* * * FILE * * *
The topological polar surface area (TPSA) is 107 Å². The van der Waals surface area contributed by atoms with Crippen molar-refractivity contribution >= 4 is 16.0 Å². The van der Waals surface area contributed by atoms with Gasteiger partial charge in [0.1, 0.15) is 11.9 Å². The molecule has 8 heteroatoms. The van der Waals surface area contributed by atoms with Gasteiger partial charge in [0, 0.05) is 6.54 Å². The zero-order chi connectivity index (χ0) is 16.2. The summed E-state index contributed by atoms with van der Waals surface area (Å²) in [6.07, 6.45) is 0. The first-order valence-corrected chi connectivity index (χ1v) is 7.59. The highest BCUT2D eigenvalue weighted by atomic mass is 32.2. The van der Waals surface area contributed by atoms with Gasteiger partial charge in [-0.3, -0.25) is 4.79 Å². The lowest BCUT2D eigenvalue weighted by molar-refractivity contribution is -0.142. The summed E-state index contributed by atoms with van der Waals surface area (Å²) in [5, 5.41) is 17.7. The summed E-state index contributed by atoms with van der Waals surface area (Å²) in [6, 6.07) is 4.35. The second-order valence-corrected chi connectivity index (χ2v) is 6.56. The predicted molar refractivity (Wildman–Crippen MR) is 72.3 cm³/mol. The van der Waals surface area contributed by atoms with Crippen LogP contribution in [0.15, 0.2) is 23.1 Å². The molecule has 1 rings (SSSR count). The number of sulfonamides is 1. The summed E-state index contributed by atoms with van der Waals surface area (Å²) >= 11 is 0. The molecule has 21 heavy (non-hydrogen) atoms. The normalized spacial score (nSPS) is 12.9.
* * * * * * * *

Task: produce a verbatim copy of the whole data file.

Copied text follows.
The topological polar surface area (TPSA) is 107 Å². The van der Waals surface area contributed by atoms with Crippen molar-refractivity contribution >= 4 is 16.0 Å². The van der Waals surface area contributed by atoms with Gasteiger partial charge in [0.1, 0.15) is 11.9 Å². The molecule has 8 heteroatoms. The van der Waals surface area contributed by atoms with Gasteiger partial charge in [0, 0.05) is 6.54 Å². The zero-order chi connectivity index (χ0) is 16.2. The summed E-state index contributed by atoms with van der Waals surface area (Å²) in [6.07, 6.45) is 0. The first-order valence-corrected chi connectivity index (χ1v) is 7.59. The highest BCUT2D eigenvalue weighted by atomic mass is 32.2. The van der Waals surface area contributed by atoms with Gasteiger partial charge in [-0.3, -0.25) is 4.79 Å². The lowest BCUT2D eigenvalue weighted by molar-refractivity contribution is -0.142. The summed E-state index contributed by atoms with van der Waals surface area (Å²) in [5, 5.41) is 17.7. The summed E-state index contributed by atoms with van der Waals surface area (Å²) in [6, 6.07) is 4.35. The second-order valence-corrected chi connectivity index (χ2v) is 6.56. The predicted molar refractivity (Wildman–Crippen MR) is 72.3 cm³/mol. The van der Waals surface area contributed by atoms with Crippen LogP contribution in [0.15, 0.2) is 23.1 Å². The molecule has 1 rings (SSSR count). The number of sulfonamides is 1. The summed E-state index contributed by atoms with van der Waals surface area (Å²) >= 11 is 0. The molecule has 21 heavy (non-hydrogen) atoms. The normalized spacial score (nSPS) is 12.9.